To fix an implant that has “bottomed out” sutures are placed to raise and reinforce the breast fold or inframammary breast crease. Oftentimes, Dr. Burns will also place laterally if he observes that the implants migrate to the sides of the chest wall while the patient is lying down. These sutures are placed internally.

In some cases, Galaflex or Durasorb internal mesh is added as an extra layer of support for the implant and breast skin. The mesh acts as an “internal bra” that hugs the bottom of the implant, reinforcing the sutures. If the amount of breast tissue sagging is more significant some skin and tissue may need to be removed. This can be done with a traditional breast lift or by removing skin from the lower pole in a wedge excision.

In some cases both the implant and breast tissue sag; typically after weight loss, weight fluctuation, or pregnancy. In those cases, breast lift surgery is necessary to reposition the nipple/areola and lift and shape the tissue.

Complimentary Consult

Scheduling Breast Revision with Dr. John Burns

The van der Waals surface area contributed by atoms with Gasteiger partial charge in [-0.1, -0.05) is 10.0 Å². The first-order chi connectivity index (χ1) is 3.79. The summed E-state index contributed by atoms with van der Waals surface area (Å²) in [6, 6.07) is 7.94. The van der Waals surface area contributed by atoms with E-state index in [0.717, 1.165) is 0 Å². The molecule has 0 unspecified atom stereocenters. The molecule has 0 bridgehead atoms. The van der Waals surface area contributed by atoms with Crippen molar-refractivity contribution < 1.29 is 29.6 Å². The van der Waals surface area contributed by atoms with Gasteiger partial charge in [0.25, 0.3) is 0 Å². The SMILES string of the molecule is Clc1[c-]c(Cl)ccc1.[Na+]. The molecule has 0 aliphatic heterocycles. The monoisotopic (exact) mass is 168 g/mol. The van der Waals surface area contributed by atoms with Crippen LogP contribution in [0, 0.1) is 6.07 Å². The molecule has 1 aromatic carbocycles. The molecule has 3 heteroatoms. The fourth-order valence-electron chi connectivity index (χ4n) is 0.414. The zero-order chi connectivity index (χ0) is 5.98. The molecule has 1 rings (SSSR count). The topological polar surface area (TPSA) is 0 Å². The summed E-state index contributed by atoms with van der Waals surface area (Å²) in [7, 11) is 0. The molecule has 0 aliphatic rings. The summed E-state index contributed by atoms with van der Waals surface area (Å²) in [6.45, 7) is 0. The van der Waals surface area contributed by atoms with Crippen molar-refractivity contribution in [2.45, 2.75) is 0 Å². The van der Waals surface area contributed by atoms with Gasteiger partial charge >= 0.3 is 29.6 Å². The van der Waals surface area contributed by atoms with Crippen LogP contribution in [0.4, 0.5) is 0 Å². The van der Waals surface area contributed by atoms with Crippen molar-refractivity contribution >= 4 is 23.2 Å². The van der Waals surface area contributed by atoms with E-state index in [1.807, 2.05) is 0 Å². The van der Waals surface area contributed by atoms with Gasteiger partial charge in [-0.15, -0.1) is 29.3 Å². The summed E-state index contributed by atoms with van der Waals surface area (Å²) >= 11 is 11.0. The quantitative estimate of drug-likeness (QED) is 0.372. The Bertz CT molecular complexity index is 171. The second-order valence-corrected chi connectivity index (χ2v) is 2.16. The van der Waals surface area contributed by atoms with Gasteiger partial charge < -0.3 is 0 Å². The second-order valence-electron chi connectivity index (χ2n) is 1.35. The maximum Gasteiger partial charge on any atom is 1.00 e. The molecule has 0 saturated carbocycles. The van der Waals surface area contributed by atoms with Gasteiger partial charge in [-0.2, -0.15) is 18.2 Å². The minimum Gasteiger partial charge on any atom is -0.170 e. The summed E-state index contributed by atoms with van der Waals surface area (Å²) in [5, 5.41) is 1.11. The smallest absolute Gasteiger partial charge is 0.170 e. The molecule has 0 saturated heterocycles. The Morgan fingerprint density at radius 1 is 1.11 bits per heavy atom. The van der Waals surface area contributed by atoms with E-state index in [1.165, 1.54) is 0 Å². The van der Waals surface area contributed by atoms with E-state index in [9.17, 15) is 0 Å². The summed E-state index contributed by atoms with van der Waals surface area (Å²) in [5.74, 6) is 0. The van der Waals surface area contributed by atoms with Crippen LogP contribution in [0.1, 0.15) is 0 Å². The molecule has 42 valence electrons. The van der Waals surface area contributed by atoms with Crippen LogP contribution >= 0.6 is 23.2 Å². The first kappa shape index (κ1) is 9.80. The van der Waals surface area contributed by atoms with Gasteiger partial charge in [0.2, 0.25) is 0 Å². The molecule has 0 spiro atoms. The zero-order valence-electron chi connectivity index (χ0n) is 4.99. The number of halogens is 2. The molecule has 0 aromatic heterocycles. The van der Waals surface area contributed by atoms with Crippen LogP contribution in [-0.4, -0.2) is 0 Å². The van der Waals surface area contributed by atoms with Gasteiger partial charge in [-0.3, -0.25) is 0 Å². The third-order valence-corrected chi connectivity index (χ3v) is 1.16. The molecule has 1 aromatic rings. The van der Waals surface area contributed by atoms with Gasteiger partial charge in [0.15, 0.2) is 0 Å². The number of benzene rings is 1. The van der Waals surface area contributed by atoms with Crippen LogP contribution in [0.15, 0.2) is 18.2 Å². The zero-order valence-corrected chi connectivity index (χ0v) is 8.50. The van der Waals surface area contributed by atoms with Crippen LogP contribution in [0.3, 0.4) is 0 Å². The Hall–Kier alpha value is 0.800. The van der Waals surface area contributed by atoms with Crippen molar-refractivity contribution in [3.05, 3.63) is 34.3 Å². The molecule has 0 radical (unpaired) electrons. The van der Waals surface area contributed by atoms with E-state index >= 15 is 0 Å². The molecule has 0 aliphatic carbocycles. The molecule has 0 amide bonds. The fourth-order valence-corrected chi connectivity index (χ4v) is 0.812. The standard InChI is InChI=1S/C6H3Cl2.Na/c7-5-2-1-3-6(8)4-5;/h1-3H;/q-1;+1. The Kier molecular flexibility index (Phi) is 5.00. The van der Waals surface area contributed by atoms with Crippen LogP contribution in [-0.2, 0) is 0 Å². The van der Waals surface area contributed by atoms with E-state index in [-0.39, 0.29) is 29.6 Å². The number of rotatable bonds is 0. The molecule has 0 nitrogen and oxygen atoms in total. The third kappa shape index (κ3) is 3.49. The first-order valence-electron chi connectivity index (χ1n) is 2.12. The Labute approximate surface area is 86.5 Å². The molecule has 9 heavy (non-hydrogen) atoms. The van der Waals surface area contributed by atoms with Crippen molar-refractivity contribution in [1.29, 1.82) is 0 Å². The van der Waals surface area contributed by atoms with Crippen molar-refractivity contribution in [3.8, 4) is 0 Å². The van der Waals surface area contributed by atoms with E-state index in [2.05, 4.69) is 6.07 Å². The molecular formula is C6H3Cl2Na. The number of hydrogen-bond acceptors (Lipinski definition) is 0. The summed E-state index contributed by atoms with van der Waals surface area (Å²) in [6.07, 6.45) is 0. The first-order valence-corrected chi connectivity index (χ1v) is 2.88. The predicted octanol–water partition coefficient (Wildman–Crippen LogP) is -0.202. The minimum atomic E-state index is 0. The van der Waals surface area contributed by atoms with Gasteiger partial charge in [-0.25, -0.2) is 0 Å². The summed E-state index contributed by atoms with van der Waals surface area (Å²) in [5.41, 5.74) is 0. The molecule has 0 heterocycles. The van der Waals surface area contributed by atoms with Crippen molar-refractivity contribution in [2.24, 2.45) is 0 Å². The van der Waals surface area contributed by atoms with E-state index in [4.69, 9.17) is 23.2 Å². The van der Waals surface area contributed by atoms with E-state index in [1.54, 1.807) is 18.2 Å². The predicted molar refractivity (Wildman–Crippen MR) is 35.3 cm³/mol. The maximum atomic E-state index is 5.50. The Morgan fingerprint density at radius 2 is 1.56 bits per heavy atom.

Even with a well-executed breast augmentation, at some point breast implant revision will be part of the journey. At some point you will either need to replace your implants or have them removed altogether. Making the decision to select implants that fit your goals, your body frame, and fit your lifestyle are considerations you can make prior to your surgery that position both you and your breasts for maximum success.

If you have already have implants and are looking to make a change to your breast aesthetic, we invite you to get in touch with our team to schedule your complimentary consultation with Dr. John Burns MD.

Learn More: Time For An Upgrade? 3 Signs You Need New Breast Implants